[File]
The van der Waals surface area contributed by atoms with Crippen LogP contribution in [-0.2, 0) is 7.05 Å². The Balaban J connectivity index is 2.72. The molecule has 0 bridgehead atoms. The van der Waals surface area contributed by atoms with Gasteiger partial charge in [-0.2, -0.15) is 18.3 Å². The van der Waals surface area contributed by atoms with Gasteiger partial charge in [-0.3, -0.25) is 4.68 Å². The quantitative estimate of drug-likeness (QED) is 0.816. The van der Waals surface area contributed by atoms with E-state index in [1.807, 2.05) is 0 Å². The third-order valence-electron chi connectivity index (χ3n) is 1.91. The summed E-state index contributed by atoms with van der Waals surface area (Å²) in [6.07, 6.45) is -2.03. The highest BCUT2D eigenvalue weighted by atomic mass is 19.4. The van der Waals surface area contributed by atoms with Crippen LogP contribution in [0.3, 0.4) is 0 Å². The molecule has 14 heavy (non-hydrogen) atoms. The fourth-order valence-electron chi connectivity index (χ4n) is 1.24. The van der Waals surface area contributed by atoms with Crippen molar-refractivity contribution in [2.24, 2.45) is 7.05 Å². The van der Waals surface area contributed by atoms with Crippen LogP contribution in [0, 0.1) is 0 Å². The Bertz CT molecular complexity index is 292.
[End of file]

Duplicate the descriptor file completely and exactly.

The van der Waals surface area contributed by atoms with Crippen LogP contribution in [-0.2, 0) is 7.05 Å². The Balaban J connectivity index is 2.72. The molecule has 0 bridgehead atoms. The van der Waals surface area contributed by atoms with Gasteiger partial charge in [-0.2, -0.15) is 18.3 Å². The van der Waals surface area contributed by atoms with Gasteiger partial charge in [-0.3, -0.25) is 4.68 Å². The quantitative estimate of drug-likeness (QED) is 0.816. The van der Waals surface area contributed by atoms with E-state index in [1.807, 2.05) is 0 Å². The third-order valence-electron chi connectivity index (χ3n) is 1.91. The summed E-state index contributed by atoms with van der Waals surface area (Å²) in [6.07, 6.45) is -2.03. The highest BCUT2D eigenvalue weighted by atomic mass is 19.4. The van der Waals surface area contributed by atoms with Crippen LogP contribution in [0.3, 0.4) is 0 Å². The molecule has 14 heavy (non-hydrogen) atoms. The fourth-order valence-electron chi connectivity index (χ4n) is 1.24. The van der Waals surface area contributed by atoms with Crippen molar-refractivity contribution in [2.24, 2.45) is 7.05 Å². The van der Waals surface area contributed by atoms with Crippen LogP contribution in [0, 0.1) is 0 Å². The Bertz CT molecular complexity index is 292.